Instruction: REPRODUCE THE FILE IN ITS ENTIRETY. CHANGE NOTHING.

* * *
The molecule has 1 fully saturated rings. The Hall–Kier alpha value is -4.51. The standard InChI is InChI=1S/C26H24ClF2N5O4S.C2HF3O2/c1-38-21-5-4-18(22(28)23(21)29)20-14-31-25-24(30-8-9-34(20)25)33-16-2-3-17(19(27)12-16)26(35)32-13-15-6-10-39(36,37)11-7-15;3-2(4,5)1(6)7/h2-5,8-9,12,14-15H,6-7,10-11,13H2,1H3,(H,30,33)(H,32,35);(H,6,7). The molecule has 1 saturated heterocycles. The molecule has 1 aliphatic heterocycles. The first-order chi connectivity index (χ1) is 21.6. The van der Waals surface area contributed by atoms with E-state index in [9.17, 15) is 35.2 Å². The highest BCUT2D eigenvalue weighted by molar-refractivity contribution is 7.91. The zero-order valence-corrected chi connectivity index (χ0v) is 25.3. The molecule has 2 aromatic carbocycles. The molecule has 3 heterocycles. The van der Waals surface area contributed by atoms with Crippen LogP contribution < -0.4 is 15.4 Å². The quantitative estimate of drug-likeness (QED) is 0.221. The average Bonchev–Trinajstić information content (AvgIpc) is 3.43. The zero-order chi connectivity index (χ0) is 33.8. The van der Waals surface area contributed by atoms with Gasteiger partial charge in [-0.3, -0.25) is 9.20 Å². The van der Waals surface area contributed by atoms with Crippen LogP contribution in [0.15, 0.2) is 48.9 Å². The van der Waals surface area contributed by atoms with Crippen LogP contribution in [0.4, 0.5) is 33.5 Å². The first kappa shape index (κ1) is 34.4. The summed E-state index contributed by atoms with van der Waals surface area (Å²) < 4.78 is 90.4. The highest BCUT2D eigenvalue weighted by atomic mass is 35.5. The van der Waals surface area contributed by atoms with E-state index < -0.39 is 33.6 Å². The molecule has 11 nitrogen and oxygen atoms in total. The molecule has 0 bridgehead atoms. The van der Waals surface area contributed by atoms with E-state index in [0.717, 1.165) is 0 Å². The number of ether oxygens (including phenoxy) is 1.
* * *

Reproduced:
The molecule has 1 fully saturated rings. The Hall–Kier alpha value is -4.51. The standard InChI is InChI=1S/C26H24ClF2N5O4S.C2HF3O2/c1-38-21-5-4-18(22(28)23(21)29)20-14-31-25-24(30-8-9-34(20)25)33-16-2-3-17(19(27)12-16)26(35)32-13-15-6-10-39(36,37)11-7-15;3-2(4,5)1(6)7/h2-5,8-9,12,14-15H,6-7,10-11,13H2,1H3,(H,30,33)(H,32,35);(H,6,7). The molecule has 1 saturated heterocycles. The molecule has 1 aliphatic heterocycles. The first-order chi connectivity index (χ1) is 21.6. The van der Waals surface area contributed by atoms with E-state index in [9.17, 15) is 35.2 Å². The highest BCUT2D eigenvalue weighted by molar-refractivity contribution is 7.91. The zero-order valence-corrected chi connectivity index (χ0v) is 25.3. The molecule has 2 aromatic carbocycles. The molecule has 3 heterocycles. The van der Waals surface area contributed by atoms with Crippen LogP contribution < -0.4 is 15.4 Å². The quantitative estimate of drug-likeness (QED) is 0.221. The average Bonchev–Trinajstić information content (AvgIpc) is 3.43. The zero-order chi connectivity index (χ0) is 33.8. The van der Waals surface area contributed by atoms with Gasteiger partial charge in [-0.3, -0.25) is 9.20 Å². The van der Waals surface area contributed by atoms with Crippen LogP contribution in [0.15, 0.2) is 48.9 Å². The van der Waals surface area contributed by atoms with Crippen LogP contribution in [0.4, 0.5) is 33.5 Å². The first kappa shape index (κ1) is 34.4. The summed E-state index contributed by atoms with van der Waals surface area (Å²) < 4.78 is 90.4. The highest BCUT2D eigenvalue weighted by atomic mass is 35.5. The van der Waals surface area contributed by atoms with E-state index < -0.39 is 33.6 Å². The molecule has 11 nitrogen and oxygen atoms in total. The molecule has 0 bridgehead atoms. The van der Waals surface area contributed by atoms with E-state index in [0.717, 1.165) is 0 Å². The number of ether oxygens (including phenoxy) is 1.